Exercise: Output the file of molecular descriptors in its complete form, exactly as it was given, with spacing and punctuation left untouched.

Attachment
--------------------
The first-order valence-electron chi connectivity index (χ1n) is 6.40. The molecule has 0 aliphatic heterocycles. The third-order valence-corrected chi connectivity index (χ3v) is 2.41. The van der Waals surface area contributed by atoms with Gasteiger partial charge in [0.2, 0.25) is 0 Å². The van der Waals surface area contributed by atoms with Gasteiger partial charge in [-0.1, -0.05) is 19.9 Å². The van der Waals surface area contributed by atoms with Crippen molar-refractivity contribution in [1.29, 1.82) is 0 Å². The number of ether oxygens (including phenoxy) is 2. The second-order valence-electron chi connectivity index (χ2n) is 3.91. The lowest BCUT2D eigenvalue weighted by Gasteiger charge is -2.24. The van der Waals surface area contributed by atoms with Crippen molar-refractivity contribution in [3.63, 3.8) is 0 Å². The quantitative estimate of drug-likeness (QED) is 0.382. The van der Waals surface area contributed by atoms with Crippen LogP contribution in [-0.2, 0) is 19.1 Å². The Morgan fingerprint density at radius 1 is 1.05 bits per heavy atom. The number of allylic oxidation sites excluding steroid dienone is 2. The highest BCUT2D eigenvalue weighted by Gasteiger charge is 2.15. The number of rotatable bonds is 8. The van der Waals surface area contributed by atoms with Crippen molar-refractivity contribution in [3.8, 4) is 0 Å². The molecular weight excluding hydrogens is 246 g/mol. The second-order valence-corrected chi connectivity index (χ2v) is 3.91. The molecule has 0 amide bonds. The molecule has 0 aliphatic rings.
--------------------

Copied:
The first-order valence-electron chi connectivity index (χ1n) is 6.40. The molecule has 0 aliphatic heterocycles. The third-order valence-corrected chi connectivity index (χ3v) is 2.41. The van der Waals surface area contributed by atoms with Gasteiger partial charge in [0.2, 0.25) is 0 Å². The van der Waals surface area contributed by atoms with Gasteiger partial charge in [-0.1, -0.05) is 19.9 Å². The van der Waals surface area contributed by atoms with Crippen molar-refractivity contribution in [1.29, 1.82) is 0 Å². The number of ether oxygens (including phenoxy) is 2. The second-order valence-electron chi connectivity index (χ2n) is 3.91. The lowest BCUT2D eigenvalue weighted by Gasteiger charge is -2.24. The van der Waals surface area contributed by atoms with Crippen molar-refractivity contribution in [3.63, 3.8) is 0 Å². The quantitative estimate of drug-likeness (QED) is 0.382. The van der Waals surface area contributed by atoms with Crippen LogP contribution in [-0.2, 0) is 19.1 Å². The Morgan fingerprint density at radius 1 is 1.05 bits per heavy atom. The number of allylic oxidation sites excluding steroid dienone is 2. The highest BCUT2D eigenvalue weighted by Gasteiger charge is 2.15. The number of rotatable bonds is 8. The van der Waals surface area contributed by atoms with Crippen molar-refractivity contribution in [3.8, 4) is 0 Å². The molecular weight excluding hydrogens is 246 g/mol. The second-order valence-corrected chi connectivity index (χ2v) is 3.91. The molecule has 0 amide bonds. The molecule has 0 aliphatic rings.